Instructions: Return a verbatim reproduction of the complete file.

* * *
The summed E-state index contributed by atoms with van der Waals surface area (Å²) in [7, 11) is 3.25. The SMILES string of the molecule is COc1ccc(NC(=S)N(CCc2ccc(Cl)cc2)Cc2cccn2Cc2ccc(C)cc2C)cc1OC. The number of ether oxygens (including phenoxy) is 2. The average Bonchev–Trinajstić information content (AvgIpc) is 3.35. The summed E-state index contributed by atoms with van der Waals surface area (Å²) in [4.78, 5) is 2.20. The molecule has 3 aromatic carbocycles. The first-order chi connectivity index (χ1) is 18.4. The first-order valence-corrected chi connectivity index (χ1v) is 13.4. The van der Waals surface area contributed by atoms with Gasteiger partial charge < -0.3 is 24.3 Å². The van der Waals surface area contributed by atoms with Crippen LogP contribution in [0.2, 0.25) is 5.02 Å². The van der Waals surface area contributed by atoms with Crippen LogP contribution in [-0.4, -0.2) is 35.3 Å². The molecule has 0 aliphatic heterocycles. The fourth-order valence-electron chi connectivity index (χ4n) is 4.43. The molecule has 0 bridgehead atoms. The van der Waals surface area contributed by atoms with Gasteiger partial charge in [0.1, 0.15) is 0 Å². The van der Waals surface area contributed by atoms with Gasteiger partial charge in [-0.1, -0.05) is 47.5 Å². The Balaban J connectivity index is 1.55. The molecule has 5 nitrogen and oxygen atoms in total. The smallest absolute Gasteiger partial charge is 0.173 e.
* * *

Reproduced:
The summed E-state index contributed by atoms with van der Waals surface area (Å²) in [7, 11) is 3.25. The SMILES string of the molecule is COc1ccc(NC(=S)N(CCc2ccc(Cl)cc2)Cc2cccn2Cc2ccc(C)cc2C)cc1OC. The number of ether oxygens (including phenoxy) is 2. The average Bonchev–Trinajstić information content (AvgIpc) is 3.35. The summed E-state index contributed by atoms with van der Waals surface area (Å²) in [4.78, 5) is 2.20. The molecule has 3 aromatic carbocycles. The first-order chi connectivity index (χ1) is 18.4. The first-order valence-corrected chi connectivity index (χ1v) is 13.4. The van der Waals surface area contributed by atoms with Gasteiger partial charge < -0.3 is 24.3 Å². The van der Waals surface area contributed by atoms with Crippen LogP contribution in [0.2, 0.25) is 5.02 Å². The van der Waals surface area contributed by atoms with Crippen LogP contribution in [-0.4, -0.2) is 35.3 Å². The molecule has 0 aliphatic heterocycles. The fourth-order valence-electron chi connectivity index (χ4n) is 4.43. The molecule has 0 bridgehead atoms. The van der Waals surface area contributed by atoms with Gasteiger partial charge in [0.1, 0.15) is 0 Å². The van der Waals surface area contributed by atoms with Gasteiger partial charge in [-0.1, -0.05) is 47.5 Å². The Balaban J connectivity index is 1.55. The molecule has 5 nitrogen and oxygen atoms in total. The smallest absolute Gasteiger partial charge is 0.173 e.